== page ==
More and more consumers are skipping trips to the shopping mall in favor of the convenience of e-Commerce. Accounting for 14.3% of total retail sales in 2018 compared to just 5.3% in 2008, online shopping has grown more popular with each passing year. But if package theft and counterfeiting aren’t addressed, continued growth may not be in the cards.
The Impact Of Porch Piracy And Counterfeiting On Retailers
More than 20 million Americans have had packages stolen from their homes and 75% are concerned about falling victim to porch piracy. The fear of package theft alone can inflict significant damage on retail brands — nearly a third of Americans reduce the amount they shop online to avoid problems associated with porch piracy.
In the same way package theft can do damage to a retailer’s bottom line, counterfeiting can pave the way for potential losses. Online counterfeiting cost companies around the world $323 billion in 2017. And if the e-Commerce industry continues to experience steady growth, that number could increase significantly. In fact, counterfeiting and intellectual property (IP) infringement are projected to cost companies $4.2 trillion by 2022, according to a report from the International Chamber of Commerce.
However, solving both package theft and counterfeiting is easier said than done. Responsible for almost half of all online purchases, Amazon has long been searching for ways to slow down criminals. Earlier this year, the retail giant announced the expansion of its in-car delivery program, Amazon Key, to Ford and Lincoln vehicles. This new development comes on the heels of Amazon’s decision to offer in-home delivery service to Prime customers in 13 additional cities.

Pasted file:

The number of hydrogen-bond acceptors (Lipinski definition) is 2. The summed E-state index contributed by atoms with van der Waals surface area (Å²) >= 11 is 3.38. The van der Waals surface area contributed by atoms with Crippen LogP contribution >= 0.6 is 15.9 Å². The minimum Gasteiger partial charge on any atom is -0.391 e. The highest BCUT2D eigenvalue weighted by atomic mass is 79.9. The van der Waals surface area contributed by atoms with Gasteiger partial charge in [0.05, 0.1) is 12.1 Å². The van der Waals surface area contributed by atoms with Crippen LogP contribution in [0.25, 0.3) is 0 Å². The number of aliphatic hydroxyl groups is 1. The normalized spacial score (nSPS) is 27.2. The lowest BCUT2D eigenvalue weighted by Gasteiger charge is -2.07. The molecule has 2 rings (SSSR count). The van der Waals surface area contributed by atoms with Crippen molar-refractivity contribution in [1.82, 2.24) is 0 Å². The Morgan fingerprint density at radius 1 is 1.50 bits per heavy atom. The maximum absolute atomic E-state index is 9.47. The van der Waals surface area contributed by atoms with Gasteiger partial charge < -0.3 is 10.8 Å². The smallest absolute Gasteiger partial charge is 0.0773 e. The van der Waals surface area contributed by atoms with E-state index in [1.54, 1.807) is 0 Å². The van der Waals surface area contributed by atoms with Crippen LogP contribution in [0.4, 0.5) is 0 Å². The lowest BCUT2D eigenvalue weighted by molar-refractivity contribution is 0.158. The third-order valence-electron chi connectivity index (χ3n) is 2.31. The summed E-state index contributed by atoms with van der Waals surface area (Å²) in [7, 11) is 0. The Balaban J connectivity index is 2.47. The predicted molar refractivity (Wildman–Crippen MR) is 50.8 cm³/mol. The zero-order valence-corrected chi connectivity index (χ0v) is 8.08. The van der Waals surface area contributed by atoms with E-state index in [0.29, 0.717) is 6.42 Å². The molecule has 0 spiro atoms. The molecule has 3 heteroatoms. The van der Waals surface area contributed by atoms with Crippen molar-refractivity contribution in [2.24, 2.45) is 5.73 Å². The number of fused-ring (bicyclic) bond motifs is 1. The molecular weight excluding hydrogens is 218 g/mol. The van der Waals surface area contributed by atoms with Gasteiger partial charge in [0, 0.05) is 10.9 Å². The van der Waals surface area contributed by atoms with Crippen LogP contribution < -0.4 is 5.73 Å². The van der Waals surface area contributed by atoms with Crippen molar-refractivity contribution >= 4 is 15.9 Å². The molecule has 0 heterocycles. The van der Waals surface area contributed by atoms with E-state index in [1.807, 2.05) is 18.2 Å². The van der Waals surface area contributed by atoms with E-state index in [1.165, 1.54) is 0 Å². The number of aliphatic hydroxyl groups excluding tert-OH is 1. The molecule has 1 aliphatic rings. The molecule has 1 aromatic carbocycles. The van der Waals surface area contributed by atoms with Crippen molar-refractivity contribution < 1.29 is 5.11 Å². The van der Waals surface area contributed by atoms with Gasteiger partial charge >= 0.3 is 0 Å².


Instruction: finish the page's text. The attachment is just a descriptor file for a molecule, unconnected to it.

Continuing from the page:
But despite the retail leader’s best efforts, potential solutions to package theft and counterfeiting haven’t caught on. Almost 70% of consumers are unwilling to use Amazon’s in-home delivery. Meanwhile, counterfeit goods continue to be sold throughout the company’s online marketplace. When it comes to providing consumers with peace of mind, some retailers are turning to nanotechnology. From tracking down criminals to eliminating the presence of counterfeit goods altogether, nanotechnology may finally offer an effective response to package theft.
Tracking Down Criminals
For consumers, there’s nothing more frustrating than waiting days or weeks for an important package, only to have it stolen before they arrive home from work. Although law enforcement shares consumers’ frustration, there hasn’t been much they could do to combat porch piracy, at least not until now.
But with nanotechnology, porch theft may soon become a thing of the past. Instead of piecing together eyewitness testimony, police officials now have the luxury of leveraging real-time tracking to track down burglars even if they ditch a product’s packaging. NFC/Bluetooth Chip technology that’s embedded directly within a product promises to put an end to fruitless investigations.